I lost interest in Pearl Jam after Vitalogy, though I bought No Code and Binaural, and never felt a need to revisit the Seattle band. They were always admirable in their political stances, and Eddie Vedder is probably the least embarrassing of all the Great White Frontmen, but everything after Vs. (which is an outstanding record and far better than Ten) sounded a little generic for me. Like their albums should be in no-frills packaging with “Rock Music” printed on it.
Perhaps it was the drummer thing. Spinal Tap–as always–got it right with the revolving-drummer bit: with very few exceptions, bands that stick around a while always have one position that they can’t keep filled. Dead couldn’t keep keyboardists alive, KISS has had 19 lead guitarists, Sabbath has at least a half-dozen vocalists that weren’t Ozzy or Dio, etc.
But Pearl Jam swapped out drummers, and a drummer is not a keyboardist: the drums matter. If the piano player doesn’t show up, then the show must go on; if the drummer flakes, then the crowd gets a refund. The backbone of TotD’s Theories of Rock (all Rock Nerds have Theories, and all of them capitalize the words just like I do; it’s just that they won’t admit it) is this: all Great Bands have great drummers.* If you’re going to have a sound that’s your own, then you need a great drummer.
And PJ might have had a great drummer, perhaps five or six, but they all got fired or quit or eaten by flannel shirts; it doesn’t seem to matter to their fans, and they are plentiful. Pearl Jam still sells the fuck out, and not the small rooms. People still pony up for a night with them, and–more importantly–they show up for their shows; they’re not a heritage act.
Pearl Jam will not, however, be showing up to their show in Raleigh, NC, on the 20th. Like Bruce Springsteen and Ringo Starr, they have cancelled their North Carolina appearance in protest of HB2, which has been called the “bathroom bill.” In reality, the bill is about bathrooms in the same way that the Watergate scandal was about a hotel.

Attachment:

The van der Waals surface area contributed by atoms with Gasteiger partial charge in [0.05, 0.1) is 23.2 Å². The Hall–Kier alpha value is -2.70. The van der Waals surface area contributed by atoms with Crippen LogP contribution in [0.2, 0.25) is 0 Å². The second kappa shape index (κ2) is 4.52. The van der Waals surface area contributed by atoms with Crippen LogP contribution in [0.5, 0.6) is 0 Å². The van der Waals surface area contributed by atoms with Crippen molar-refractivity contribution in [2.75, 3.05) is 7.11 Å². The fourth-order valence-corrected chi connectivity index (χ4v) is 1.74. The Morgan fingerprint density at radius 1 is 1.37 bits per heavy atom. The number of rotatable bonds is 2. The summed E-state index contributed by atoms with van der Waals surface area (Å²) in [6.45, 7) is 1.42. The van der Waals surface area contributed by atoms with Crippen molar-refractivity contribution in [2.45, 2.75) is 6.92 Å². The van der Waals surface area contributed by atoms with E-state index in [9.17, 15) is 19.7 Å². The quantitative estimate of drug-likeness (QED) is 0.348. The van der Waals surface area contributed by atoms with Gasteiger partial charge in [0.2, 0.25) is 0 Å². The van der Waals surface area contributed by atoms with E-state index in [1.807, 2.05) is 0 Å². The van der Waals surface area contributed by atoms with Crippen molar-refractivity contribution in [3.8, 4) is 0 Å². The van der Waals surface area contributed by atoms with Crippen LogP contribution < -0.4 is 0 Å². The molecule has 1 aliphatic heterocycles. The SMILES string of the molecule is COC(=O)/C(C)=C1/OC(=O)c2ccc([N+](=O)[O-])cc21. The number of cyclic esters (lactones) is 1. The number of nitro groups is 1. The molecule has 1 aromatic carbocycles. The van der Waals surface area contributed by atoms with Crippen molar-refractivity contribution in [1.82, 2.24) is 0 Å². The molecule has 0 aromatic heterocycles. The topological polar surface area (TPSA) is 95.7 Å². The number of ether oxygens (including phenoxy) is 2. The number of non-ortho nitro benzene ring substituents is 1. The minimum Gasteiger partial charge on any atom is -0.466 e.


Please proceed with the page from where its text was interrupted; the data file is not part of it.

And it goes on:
The band released a letter written in a lovely hand:
Needless to say, I applaud this decision; it is the morally correct one and I hope that other acts follow suit. Harrumph harrumph.
As always, I was unable to stop myself from watching the conservatives on Twitter tell the same joke over and over (“Pearl Jam’s still around?”) and make specious arguments, but there’s a new silly argument, and from the left this time.
This is from Pitchfork, and I shouldn’t be surprised at its vapidity considering the source, but just read this paragraph. I’ll set the scene: Duran Duran has chosen not to boycott, and Simon Le Bon has a prepared statement for the crowd:
[…] Le Bon was comfortable—riveting, even—in taking this stand. He went off script several times, riling the crowd into great paroxysms. “There it is again—just plain, old-fashioned prejudice, fear and oppression, the same old kind that’s blighted humanity in varying degrees for all of its history,” he said. “Duran Duran is opposed to bigotry and discrimination in all of its ugly forms.” He ushered a representative from the nonprofit Equality NC onstage, read and signed a petition directed to the North Carolina General Assembly, passed it around, and asked everyone who agreed to let their cell phones light up the night sky as the band played “Save a Prayer.” Turning my back to the stage and seeing that sky of beams on the amphitheater lawn, I felt reinvigorated by hope, by solidarity, by the strength of a collective statement.
Boycotting, as the author explains later in the article, is a “passive activism” that pales next to the real power that people have: raising awareness through the use of Rock Stars. We can defeat hatred by being charming at it. Marshall the armies of egotistical Brits in leather pants, and let us turn night to day with our iPhones. (I have developed a new app specifically for holding aloft while Rock Stars read political speeches; it is called Protestr. I am disrupting social justice.)
There was invigoration and solidarity; awareness was raised so high that it got scared, and started to cry; and then Duran Duran gave North Carolina–specifically the government that passed this law that so blights humanity–around $105,000. (PNC Center holds 15,500. Hundred bucks a person for tickets and merch sounds fair. Sales tax in NC is 6.75%)
This is the failure of awareness: it’s not worth as much as money. Money’s so valuable that many societies use it as currency. It can buy you love, or happiness, or immortality. Money is a balm, a lubricant; is it water in the desert, and it is also a fierce weapon, most lethally in its denial.
And this is how money should be used in this situation: turn off the taps, and tear the copper pipes out of the walls for crack money. Leave awareness to awarewolves. It’s money that matters.
*First person to bring up The Beatles gets banned.